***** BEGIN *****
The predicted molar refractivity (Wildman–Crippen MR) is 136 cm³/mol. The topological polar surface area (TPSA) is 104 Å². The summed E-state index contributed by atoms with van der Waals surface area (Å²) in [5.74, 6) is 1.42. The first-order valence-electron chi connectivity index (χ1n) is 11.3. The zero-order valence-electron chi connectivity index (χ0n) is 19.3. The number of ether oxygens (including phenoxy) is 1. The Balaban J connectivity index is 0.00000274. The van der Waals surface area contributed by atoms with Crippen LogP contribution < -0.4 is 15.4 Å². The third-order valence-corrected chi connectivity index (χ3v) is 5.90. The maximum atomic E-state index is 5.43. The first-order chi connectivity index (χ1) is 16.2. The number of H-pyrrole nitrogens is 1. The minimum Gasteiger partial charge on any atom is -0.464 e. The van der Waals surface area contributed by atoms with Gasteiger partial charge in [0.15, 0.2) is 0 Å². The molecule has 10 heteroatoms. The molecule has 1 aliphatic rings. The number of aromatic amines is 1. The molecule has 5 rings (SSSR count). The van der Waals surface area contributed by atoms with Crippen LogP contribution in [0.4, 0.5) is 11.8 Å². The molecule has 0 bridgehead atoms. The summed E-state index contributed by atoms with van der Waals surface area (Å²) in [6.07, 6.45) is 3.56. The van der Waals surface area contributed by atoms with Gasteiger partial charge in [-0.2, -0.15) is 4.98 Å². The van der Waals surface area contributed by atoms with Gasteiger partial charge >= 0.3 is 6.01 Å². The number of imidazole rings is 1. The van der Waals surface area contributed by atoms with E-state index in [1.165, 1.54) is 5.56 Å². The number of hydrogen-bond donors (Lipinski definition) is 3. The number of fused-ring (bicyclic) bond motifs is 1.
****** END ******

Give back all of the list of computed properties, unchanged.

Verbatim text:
The predicted molar refractivity (Wildman–Crippen MR) is 136 cm³/mol. The topological polar surface area (TPSA) is 104 Å². The summed E-state index contributed by atoms with van der Waals surface area (Å²) in [5.74, 6) is 1.42. The first-order valence-electron chi connectivity index (χ1n) is 11.3. The zero-order valence-electron chi connectivity index (χ0n) is 19.3. The number of ether oxygens (including phenoxy) is 1. The Balaban J connectivity index is 0.00000274. The van der Waals surface area contributed by atoms with Crippen LogP contribution < -0.4 is 15.4 Å². The third-order valence-corrected chi connectivity index (χ3v) is 5.90. The maximum atomic E-state index is 5.43. The first-order chi connectivity index (χ1) is 16.2. The number of H-pyrrole nitrogens is 1. The minimum Gasteiger partial charge on any atom is -0.464 e. The van der Waals surface area contributed by atoms with Gasteiger partial charge in [0.15, 0.2) is 0 Å². The molecule has 10 heteroatoms. The molecule has 1 aliphatic rings. The number of aromatic amines is 1. The molecule has 5 rings (SSSR count). The van der Waals surface area contributed by atoms with Crippen LogP contribution in [0.4, 0.5) is 11.8 Å². The molecule has 0 bridgehead atoms. The summed E-state index contributed by atoms with van der Waals surface area (Å²) in [6.07, 6.45) is 3.56. The van der Waals surface area contributed by atoms with Gasteiger partial charge in [-0.2, -0.15) is 4.98 Å². The van der Waals surface area contributed by atoms with Gasteiger partial charge >= 0.3 is 6.01 Å². The number of imidazole rings is 1. The van der Waals surface area contributed by atoms with E-state index in [1.165, 1.54) is 5.56 Å². The number of hydrogen-bond donors (Lipinski definition) is 3. The number of fused-ring (bicyclic) bond motifs is 1.